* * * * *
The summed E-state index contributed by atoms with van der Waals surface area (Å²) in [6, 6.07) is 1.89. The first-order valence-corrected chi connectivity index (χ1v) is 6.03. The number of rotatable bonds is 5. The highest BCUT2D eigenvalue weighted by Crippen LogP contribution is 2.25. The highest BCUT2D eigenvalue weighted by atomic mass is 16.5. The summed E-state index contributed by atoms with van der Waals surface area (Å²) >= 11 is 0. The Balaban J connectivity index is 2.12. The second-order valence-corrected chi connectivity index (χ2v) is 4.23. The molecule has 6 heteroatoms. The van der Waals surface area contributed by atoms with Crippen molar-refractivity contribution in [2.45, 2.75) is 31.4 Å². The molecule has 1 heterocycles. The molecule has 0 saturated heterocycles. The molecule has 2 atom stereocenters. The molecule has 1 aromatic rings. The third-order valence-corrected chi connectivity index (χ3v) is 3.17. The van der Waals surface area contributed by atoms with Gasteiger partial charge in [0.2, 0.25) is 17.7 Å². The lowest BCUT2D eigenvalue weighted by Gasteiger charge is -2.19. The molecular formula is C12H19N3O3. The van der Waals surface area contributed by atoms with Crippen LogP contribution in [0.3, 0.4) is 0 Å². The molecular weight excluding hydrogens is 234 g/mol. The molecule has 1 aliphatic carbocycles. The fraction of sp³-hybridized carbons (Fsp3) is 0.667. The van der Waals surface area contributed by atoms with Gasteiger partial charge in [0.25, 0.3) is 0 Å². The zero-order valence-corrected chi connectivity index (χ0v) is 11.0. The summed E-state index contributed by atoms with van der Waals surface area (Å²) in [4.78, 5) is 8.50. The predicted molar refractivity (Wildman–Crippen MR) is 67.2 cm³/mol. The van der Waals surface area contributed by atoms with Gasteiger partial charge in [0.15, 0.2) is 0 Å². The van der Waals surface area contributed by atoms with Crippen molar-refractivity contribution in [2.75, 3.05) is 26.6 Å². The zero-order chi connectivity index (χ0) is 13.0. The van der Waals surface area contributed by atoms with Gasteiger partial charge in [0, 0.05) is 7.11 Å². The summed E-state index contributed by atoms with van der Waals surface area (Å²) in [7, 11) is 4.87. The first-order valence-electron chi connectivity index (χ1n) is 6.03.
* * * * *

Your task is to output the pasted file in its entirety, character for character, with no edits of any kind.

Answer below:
The summed E-state index contributed by atoms with van der Waals surface area (Å²) in [6, 6.07) is 1.89. The first-order valence-corrected chi connectivity index (χ1v) is 6.03. The number of rotatable bonds is 5. The highest BCUT2D eigenvalue weighted by Crippen LogP contribution is 2.25. The highest BCUT2D eigenvalue weighted by atomic mass is 16.5. The summed E-state index contributed by atoms with van der Waals surface area (Å²) >= 11 is 0. The Balaban J connectivity index is 2.12. The second-order valence-corrected chi connectivity index (χ2v) is 4.23. The molecule has 6 heteroatoms. The van der Waals surface area contributed by atoms with Crippen molar-refractivity contribution in [2.45, 2.75) is 31.4 Å². The molecule has 1 heterocycles. The molecule has 0 saturated heterocycles. The molecule has 2 atom stereocenters. The molecule has 1 aromatic rings. The third-order valence-corrected chi connectivity index (χ3v) is 3.17. The van der Waals surface area contributed by atoms with Gasteiger partial charge in [0.2, 0.25) is 17.7 Å². The lowest BCUT2D eigenvalue weighted by Gasteiger charge is -2.19. The molecular formula is C12H19N3O3. The van der Waals surface area contributed by atoms with Crippen LogP contribution in [0.3, 0.4) is 0 Å². The molecular weight excluding hydrogens is 234 g/mol. The molecule has 1 aliphatic carbocycles. The fraction of sp³-hybridized carbons (Fsp3) is 0.667. The van der Waals surface area contributed by atoms with Gasteiger partial charge in [0.25, 0.3) is 0 Å². The zero-order valence-corrected chi connectivity index (χ0v) is 11.0. The summed E-state index contributed by atoms with van der Waals surface area (Å²) in [4.78, 5) is 8.50. The predicted molar refractivity (Wildman–Crippen MR) is 67.2 cm³/mol. The van der Waals surface area contributed by atoms with Gasteiger partial charge in [0.15, 0.2) is 0 Å². The van der Waals surface area contributed by atoms with Crippen molar-refractivity contribution in [2.75, 3.05) is 26.6 Å². The zero-order chi connectivity index (χ0) is 13.0. The van der Waals surface area contributed by atoms with Gasteiger partial charge in [0, 0.05) is 7.11 Å². The summed E-state index contributed by atoms with van der Waals surface area (Å²) in [7, 11) is 4.87. The first-order valence-electron chi connectivity index (χ1n) is 6.03.